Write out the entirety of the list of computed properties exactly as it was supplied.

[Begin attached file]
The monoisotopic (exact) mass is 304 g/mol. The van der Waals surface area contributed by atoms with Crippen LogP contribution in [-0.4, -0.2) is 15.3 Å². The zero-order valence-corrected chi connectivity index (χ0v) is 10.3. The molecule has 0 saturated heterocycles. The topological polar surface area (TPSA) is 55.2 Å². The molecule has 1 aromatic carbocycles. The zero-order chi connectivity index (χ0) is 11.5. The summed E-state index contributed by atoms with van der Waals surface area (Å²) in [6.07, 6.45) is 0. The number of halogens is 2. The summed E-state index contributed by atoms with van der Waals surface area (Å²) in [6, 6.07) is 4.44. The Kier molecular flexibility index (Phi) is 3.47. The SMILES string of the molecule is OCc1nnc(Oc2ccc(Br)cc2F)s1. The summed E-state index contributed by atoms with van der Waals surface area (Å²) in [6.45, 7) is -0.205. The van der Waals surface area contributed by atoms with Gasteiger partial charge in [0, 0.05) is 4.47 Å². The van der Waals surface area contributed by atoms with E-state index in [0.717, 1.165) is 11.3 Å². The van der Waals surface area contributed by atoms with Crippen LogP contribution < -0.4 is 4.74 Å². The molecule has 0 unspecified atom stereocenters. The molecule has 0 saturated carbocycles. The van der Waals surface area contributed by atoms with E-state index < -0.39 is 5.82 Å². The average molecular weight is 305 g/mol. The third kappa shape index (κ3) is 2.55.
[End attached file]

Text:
The monoisotopic (exact) mass is 304 g/mol. The van der Waals surface area contributed by atoms with Crippen LogP contribution in [-0.4, -0.2) is 15.3 Å². The zero-order valence-corrected chi connectivity index (χ0v) is 10.3. The molecule has 0 saturated heterocycles. The topological polar surface area (TPSA) is 55.2 Å². The molecule has 1 aromatic carbocycles. The zero-order chi connectivity index (χ0) is 11.5. The summed E-state index contributed by atoms with van der Waals surface area (Å²) in [6.07, 6.45) is 0. The number of halogens is 2. The summed E-state index contributed by atoms with van der Waals surface area (Å²) in [6, 6.07) is 4.44. The Kier molecular flexibility index (Phi) is 3.47. The SMILES string of the molecule is OCc1nnc(Oc2ccc(Br)cc2F)s1. The summed E-state index contributed by atoms with van der Waals surface area (Å²) in [6.45, 7) is -0.205. The van der Waals surface area contributed by atoms with Gasteiger partial charge in [0, 0.05) is 4.47 Å². The van der Waals surface area contributed by atoms with E-state index in [0.717, 1.165) is 11.3 Å². The van der Waals surface area contributed by atoms with Crippen LogP contribution < -0.4 is 4.74 Å². The molecule has 0 unspecified atom stereocenters. The molecule has 0 saturated carbocycles. The van der Waals surface area contributed by atoms with E-state index < -0.39 is 5.82 Å². The average molecular weight is 305 g/mol. The third kappa shape index (κ3) is 2.55.